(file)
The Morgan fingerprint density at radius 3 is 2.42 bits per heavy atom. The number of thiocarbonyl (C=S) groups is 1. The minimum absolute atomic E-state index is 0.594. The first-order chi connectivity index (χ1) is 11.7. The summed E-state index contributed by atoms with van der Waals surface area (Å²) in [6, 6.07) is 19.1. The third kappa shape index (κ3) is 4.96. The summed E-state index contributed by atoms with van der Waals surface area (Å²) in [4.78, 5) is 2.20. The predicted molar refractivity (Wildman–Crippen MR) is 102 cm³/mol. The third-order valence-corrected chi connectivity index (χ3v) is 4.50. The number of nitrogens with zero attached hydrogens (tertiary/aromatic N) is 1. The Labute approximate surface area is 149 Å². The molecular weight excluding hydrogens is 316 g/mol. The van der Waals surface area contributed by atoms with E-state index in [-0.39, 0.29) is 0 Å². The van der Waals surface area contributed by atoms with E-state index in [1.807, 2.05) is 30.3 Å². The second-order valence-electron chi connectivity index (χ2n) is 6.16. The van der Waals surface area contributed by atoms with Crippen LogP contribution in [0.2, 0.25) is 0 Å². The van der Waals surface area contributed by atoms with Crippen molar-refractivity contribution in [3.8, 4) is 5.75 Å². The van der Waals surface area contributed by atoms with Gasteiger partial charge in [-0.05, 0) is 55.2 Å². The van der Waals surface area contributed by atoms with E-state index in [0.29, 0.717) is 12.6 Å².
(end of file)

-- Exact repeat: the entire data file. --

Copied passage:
The Morgan fingerprint density at radius 3 is 2.42 bits per heavy atom. The number of thiocarbonyl (C=S) groups is 1. The minimum absolute atomic E-state index is 0.594. The first-order chi connectivity index (χ1) is 11.7. The summed E-state index contributed by atoms with van der Waals surface area (Å²) in [6, 6.07) is 19.1. The third kappa shape index (κ3) is 4.96. The summed E-state index contributed by atoms with van der Waals surface area (Å²) in [4.78, 5) is 2.20. The predicted molar refractivity (Wildman–Crippen MR) is 102 cm³/mol. The third-order valence-corrected chi connectivity index (χ3v) is 4.50. The number of nitrogens with zero attached hydrogens (tertiary/aromatic N) is 1. The Labute approximate surface area is 149 Å². The molecular weight excluding hydrogens is 316 g/mol. The van der Waals surface area contributed by atoms with E-state index in [-0.39, 0.29) is 0 Å². The van der Waals surface area contributed by atoms with E-state index in [1.807, 2.05) is 30.3 Å². The second-order valence-electron chi connectivity index (χ2n) is 6.16. The van der Waals surface area contributed by atoms with Crippen LogP contribution in [0.2, 0.25) is 0 Å². The van der Waals surface area contributed by atoms with Crippen molar-refractivity contribution in [3.8, 4) is 5.75 Å². The van der Waals surface area contributed by atoms with Gasteiger partial charge in [-0.05, 0) is 55.2 Å². The van der Waals surface area contributed by atoms with E-state index in [0.29, 0.717) is 12.6 Å².